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Hypoalgesic Effect of Neural Mobilization Versus Ibuprofen Pharmacologic Treatment

The safety and scientific validity of this study is the responsibility of the study sponsor and investigators. Listing a study does not mean it has been evaluated by the U.S. Federal Government. Read our disclaimer for details. Identifier: NCT02593721
Recruitment Status : Completed
First Posted : November 1, 2015
Last Update Posted : January 4, 2017
Information provided by (Responsible Party):
Francisco Unda Solano, Universidad Europea de Madrid

Brief Summary:
The purpose of this study is to compare the effectivity of Median Nerve Neural Mobilization and oral Ibuprofen in treating patients who suffer cervicobrachial pain

Condition or disease Intervention/treatment Phase
Cervicobrachial Neuralgia Procedure: Median Nerve Neural Mobilization Drug: Ibuprofen Phase 2 Phase 3

Detailed Description:

Median Nerve Neural Mobilization and Ibuprofen both relieve cervicobrachial pain, but this happens through different mechanisms and with a different onset of side effects. Median Nerve Neural Mobilization is a physical therapy technique that achieves pain relief through mechanical stimulation of the median nerve and the brachial plexus. The proper mechanical stimulation of the nerve and its surrounding neural tissue induces a wide variety of physiologic responses that may reduce cervicobrachial pain including the activation of descending nervous system pain modulation mechanisms, all though the entire set of underlying reasons for this pain reduction is not completely understood. Among the effects caused by the Neural Tissue Mobilization that produce pain relief are: intraneural edema reduction, changes on the intraneural nerve pressure,dispersion of pro-inflammatory substances and an increase in nerve mobility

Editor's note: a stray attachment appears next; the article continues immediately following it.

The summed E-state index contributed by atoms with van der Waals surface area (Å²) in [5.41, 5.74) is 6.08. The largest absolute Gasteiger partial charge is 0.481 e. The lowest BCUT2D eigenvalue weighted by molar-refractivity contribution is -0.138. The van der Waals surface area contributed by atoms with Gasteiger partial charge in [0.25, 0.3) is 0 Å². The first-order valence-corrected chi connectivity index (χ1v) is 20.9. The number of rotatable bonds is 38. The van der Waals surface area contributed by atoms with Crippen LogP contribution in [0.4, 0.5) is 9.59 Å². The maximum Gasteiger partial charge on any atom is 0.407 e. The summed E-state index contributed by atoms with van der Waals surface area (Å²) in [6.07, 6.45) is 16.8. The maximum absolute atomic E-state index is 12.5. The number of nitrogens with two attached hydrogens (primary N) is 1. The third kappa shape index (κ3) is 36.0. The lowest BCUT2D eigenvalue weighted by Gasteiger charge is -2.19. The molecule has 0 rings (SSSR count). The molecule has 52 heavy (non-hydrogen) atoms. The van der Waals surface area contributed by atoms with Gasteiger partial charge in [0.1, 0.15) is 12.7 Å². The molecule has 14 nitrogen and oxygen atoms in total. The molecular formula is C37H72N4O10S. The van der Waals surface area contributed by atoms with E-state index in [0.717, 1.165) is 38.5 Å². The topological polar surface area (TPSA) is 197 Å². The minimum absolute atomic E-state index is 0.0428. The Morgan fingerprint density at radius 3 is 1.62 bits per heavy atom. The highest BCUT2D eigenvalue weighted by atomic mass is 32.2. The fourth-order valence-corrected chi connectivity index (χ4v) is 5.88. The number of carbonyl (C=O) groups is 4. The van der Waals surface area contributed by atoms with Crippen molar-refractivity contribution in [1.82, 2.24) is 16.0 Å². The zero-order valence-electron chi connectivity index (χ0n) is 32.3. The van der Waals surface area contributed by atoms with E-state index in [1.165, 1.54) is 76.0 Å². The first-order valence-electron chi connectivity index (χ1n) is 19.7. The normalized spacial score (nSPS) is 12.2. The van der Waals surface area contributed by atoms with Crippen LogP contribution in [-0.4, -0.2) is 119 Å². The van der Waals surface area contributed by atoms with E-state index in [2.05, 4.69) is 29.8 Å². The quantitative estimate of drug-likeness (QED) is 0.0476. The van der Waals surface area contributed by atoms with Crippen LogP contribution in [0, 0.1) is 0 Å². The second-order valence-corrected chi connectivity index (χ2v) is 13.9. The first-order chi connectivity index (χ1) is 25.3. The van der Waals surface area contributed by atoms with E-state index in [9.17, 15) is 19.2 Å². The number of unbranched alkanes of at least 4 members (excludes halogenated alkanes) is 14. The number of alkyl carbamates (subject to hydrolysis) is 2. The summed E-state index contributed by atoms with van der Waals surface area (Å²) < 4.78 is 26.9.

Ibuprofen is a nonsteroidal anti-inflammatory drug used worldwide to control pain, fever and inflammation.Oral intake of Ibuprofen produces a hypoalgesic effect due to biochemical inhibition of the COX enzymes, which convert arachidonic acid to prostaglandin H2 (PGH2). PGH2, which in turn, is converted by other enzymes to several types of prostaglandins and thromboxanes (which are mediators of pain and inflammation).

Side effects derived from the oral intake of Ibuprofen are related to its systemic action and can be severe in some patients. This fact suggests that oral Ibuprofen may not be suitable to use in all types of patients suffering from cervicobrachial pain, meanwhile the Median Nerve Neural Mobilization has little to no side effects known. This reveals a point of interest in determining comparative effectiveness between this two therapeutic options in the treatment of cervicobrachial pain.

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Study Type : Interventional  (Clinical Trial)
Actual Enrollment : 50 participants
Allocation: Randomized
Intervention Model: Parallel Assignment
Masking: Triple (Participant, Investigator, Outcomes Assessor)
Primary Purpose: Treatment
Official Title: Hypoalgesic Effect of Median Nerve Neural Mobilization Versus Ibuprofen Pharmacologic Treatment in Patients With Cervicobrachial Pain